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Frantic as a cardiograph scratching out the lines, Day 153: Comics Magazine #1

Every day this year, I will be examining the first pages of random comics. This month I will be doing theme weeks, with each week devoted to comics from one decade. This week’s decade(s): the 1930s/1940s! Today’s page is from Comics Magazine #1 (a Dr. Mystic story), which was published by Comics Magazine Company and is cover dated May 1936. It’s reprinted in Supermen!, which Fantagraphics published in 2009 and which is ridiculously awesome. Enjoy!

My middle name is Zator

So here’s the deal with this month. As most of the comics I own are modern, the random stuff I pull is naturally going to skew toward the 1990s and 2000s, which are the two decades during which I bought most of my new comics. I decided to do weeks focusing on the decades prior to those, but then I decided to skip the 1980s, because I have quite a few of those, too, so the randomness of the odd-numbered months means I get more of those, too. I decided to combine the 1930s and 1940s because comic books didn’t begin until the 1930s were well under way, plus I don’t know if I have enough variety from each decade to fill up a week (I could do all Batman comics, for instance, but who wants that?). So this week I’m featuring comics from the 1930s/1940s, next week I’ll move on the 1950s, then the 1960s, and finally the 1970s. I’ve had to borrow some comics from my local comics retailer because I don’t own a ton of stuff from the 1950s and 1960s, but that just means I have some odd stuff coming up!

Anyway, this month begins with two gentlemen named Jerome Siegel and Joe Shuster, who, I’m sure, wrote and drew this Dr. Mystic story and then were never heard from again. We get the name prominently displayed so we know exactly whom the story is about, and then we get, on the extreme left, the towering figure of, as it turns out, Zator. Shuster gives us an imposing figure, and it’s pretty keen to see him draw the skyscrapers – they’re not precisely drawn, and their abstractness helps make Zator more of a menace, because his lines are sharper and stand out more against the vague rectangles over which he towers. Siegel certainly lays on the melodrama on this page, but he gets the point across – in the second panel, Dr. Mystic uses an “old, mystic ritual” – no modern pseudo-science for Siegel, daggumit! – to grow and become “semi-material” to fight the giant figure. As the city shrieks, the two titans clash! Again, Shuster does a nice job – we get a good sense of how big these two figures are from the buildings and the people dots below, but he doesn’t allow the focus to drift from the central image. Panel 4 is so Golden Age as to defy description – Zator realized that the “easiest way” to find Dr. Mystic would be to draw him out to “wage battle” with him. No one in 1936 had heard of the telephone, apparently. I do like the way Shuster draws Dr. Mystic’s face: it’s a combination of happiness at seeing his friend and barely-controlled rage that he used such a douchey way to get a hold of him. It’s pretty awesome.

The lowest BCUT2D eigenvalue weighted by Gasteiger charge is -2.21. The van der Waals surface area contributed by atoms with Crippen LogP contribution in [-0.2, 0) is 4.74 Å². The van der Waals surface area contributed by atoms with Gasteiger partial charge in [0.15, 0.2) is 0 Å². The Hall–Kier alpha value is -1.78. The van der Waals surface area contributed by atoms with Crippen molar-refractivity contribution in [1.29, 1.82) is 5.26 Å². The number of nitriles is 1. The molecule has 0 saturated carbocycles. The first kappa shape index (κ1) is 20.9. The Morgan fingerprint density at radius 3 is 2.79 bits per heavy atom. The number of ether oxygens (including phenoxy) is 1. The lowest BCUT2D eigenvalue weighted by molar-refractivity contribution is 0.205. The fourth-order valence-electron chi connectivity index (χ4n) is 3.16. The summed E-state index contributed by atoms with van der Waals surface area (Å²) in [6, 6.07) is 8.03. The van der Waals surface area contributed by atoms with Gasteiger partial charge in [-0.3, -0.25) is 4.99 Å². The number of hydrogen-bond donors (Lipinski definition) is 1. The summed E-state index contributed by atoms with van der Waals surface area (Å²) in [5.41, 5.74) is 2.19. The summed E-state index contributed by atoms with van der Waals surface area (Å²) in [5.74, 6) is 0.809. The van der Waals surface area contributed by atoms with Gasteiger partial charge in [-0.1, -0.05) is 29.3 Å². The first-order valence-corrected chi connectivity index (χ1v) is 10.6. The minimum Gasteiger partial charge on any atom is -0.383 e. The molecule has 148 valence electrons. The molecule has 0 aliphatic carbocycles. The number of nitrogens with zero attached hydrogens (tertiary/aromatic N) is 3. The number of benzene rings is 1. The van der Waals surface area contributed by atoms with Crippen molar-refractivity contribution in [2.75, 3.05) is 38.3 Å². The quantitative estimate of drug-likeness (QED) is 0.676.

Siegel gets to the point in Panel 5 when Dr. Mystic asks Zator how “the Seven” are, to which Zator responds that it’s the plot of the comic, so hold on! The two are still giants, which must have been freaking out the populace more than Siegel lets on, and they lock arms “comradely” and vanish. Hmmm … how much should we read into the use of the word “comradely” in the politically charged atmosphere of 1936? Finally, Siegel lets us know that they’re bound for India. That’s nice. Shuster gives us an interesting final panel – the two men zoom to the right, of course, to lead us onto the next page, and the spirit at the bottom of the panel adds some weirdness (well, more weirdness) to the scene. Without color, Shuster’s line work becomes more important, and it’s interesting to see the strange spirit world – what is that hand clutching, anyway? It hints at the evil lurking on the next page, which the two heroes must tangle with!